Telematics systems provided by PeopleNet typically have used proprietary or ruggedized displays with “everything hardwired to the engine,” said Elise Chianelli, the company’s director of safety and compliance.
The PeopleNet Display.4, or PD.4, is an example of that hardware approach.
Since the publication of the mandate, however, the company has expanded its product offering to operate with the Samsung Galaxy Tab A, an “off-the-shelf” consumer tablet, Chianelli said.
PeopleNet also plans to certify additional types of tablets to work with its onboard computers, she added.
Technology providers also are offering basic, compliance-focused ELDs aimed at small trucking companies.
Continental Corp.’s VDO RoadLog product, for example, has no wireless connectivity but features a built-in thermal printer and a USB port for data transfer.
There is no monthly service charge. During roadside inspections, the driver prints the log and hands the printout to an enforcement officer. The driver’s USB drive doubles as a key to the ELD, allowing him or her to log in and out, said Alexis Capelle, ELD program manager with Continental’s commercial vehicles and aftermarket segment.
Continental is marketing the system to small fleets and owner-operators, who are “really just looking for something that makes them compliant to the rule in the most cost-effective way possible,” said Jay McCarthy, who handles business development and marketing for VDO RoadLog.
The cost per vehicle, including back-end software and cables to connect the unit to the diagnostic port, is under $700, McCarthy said.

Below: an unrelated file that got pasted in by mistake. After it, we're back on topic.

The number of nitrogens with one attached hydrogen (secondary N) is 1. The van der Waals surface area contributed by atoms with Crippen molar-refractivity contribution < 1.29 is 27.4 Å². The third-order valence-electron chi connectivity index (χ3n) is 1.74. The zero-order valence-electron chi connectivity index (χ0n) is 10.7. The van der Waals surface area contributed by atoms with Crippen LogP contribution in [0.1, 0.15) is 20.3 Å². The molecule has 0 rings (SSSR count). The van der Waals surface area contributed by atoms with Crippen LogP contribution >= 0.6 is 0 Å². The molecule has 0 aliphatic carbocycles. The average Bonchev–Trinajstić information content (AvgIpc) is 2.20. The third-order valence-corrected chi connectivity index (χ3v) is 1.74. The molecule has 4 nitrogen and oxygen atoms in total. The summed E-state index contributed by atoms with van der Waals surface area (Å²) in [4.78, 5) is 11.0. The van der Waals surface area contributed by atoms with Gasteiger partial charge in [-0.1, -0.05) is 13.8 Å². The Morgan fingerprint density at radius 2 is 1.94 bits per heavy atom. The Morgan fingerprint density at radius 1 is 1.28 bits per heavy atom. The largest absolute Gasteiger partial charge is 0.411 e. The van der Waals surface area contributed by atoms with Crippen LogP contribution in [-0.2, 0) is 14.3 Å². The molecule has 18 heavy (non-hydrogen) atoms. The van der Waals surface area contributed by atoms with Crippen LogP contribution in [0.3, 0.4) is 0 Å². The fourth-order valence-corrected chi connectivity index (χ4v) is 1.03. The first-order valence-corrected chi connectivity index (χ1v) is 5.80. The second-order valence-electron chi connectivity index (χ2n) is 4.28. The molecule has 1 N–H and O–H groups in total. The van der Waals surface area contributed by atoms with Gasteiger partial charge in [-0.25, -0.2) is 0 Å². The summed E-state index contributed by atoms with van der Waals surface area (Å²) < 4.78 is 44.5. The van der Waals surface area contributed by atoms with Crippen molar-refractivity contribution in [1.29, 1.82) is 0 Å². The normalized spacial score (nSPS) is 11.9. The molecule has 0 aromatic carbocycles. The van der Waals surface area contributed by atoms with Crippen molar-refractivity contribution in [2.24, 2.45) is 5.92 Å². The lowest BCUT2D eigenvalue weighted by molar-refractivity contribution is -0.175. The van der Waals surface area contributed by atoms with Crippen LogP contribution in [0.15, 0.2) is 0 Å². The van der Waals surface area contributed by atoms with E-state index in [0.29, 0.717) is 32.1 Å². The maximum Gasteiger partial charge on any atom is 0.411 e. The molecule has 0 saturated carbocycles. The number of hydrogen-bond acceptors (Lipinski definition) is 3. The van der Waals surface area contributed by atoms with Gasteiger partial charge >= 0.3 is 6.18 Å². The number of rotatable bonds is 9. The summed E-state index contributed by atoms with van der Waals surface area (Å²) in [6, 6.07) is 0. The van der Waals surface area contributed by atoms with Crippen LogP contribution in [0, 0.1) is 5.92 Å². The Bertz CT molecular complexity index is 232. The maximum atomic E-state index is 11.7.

For fleets, Continental recently added a version of the product that includes a cellular chip for wireless connectivity and adds a $20 monthly subscription for cloud-based hours-of-service software.
Rand McNally has introduced a low-cost device designed to make it easy for owner-operators and small carriers to comply with the mandate.
The company’s new ELD 50 device, designed to be paired with Android smartphones and tablets, plugs into a truck’s diagnostic port below the dash and uses a Bluetooth connection to send HOS data to a free mobile app for viewing hours and driver vehicle inspection reports.
It is priced at $150 plus a $15 monthly subscription and is sold at travel centers and online, the company said.
Meanwhile, Rand McNally is making software updates to its existing products, including its HD 100, to bring them into compliance with the ELD mandate, said Ravi Kodavarti, director of commercial products.
Some carriers have deployed e-log devices in recent months to get a jump on the mandate.
One such company is Nebraska Transport Co., which installed telematics systems on 120 tractors over a two-month span last fall.
“We moved forward early so we’d have time” to implement the system’s range of capabilities, which include engine diagnostics and trip reports, said Josh Lacy, director of operations at the Gering, Nebraska-based fleet.
“We had the opportunity to have all this at our fingertips, and we couldn’t pass it up,” Lacy said, noting that the carrier previously had used paper logs.
Lacy said he looked at eight to 10 systems over a couple of weeks, calling vendors for information, before settling on a product from Zonar Systems that uses an Android tablet that rides in a dock mounted on the dash and connects with the engine as stipulated in the mandate. Drivers can remove the tablet and use it as they walk around the truck to perform pre- and post-trip inspections.
“We’re still learning,” Lacy said four or five months after all of the units had been installed. “It’s not something that just happens overnight.”
Some drivers are still adjusting to certain steps such as logging on and off duty and signing out of the tablets — “very basic stuff,” Lacy said, “but we’re human and it takes time.”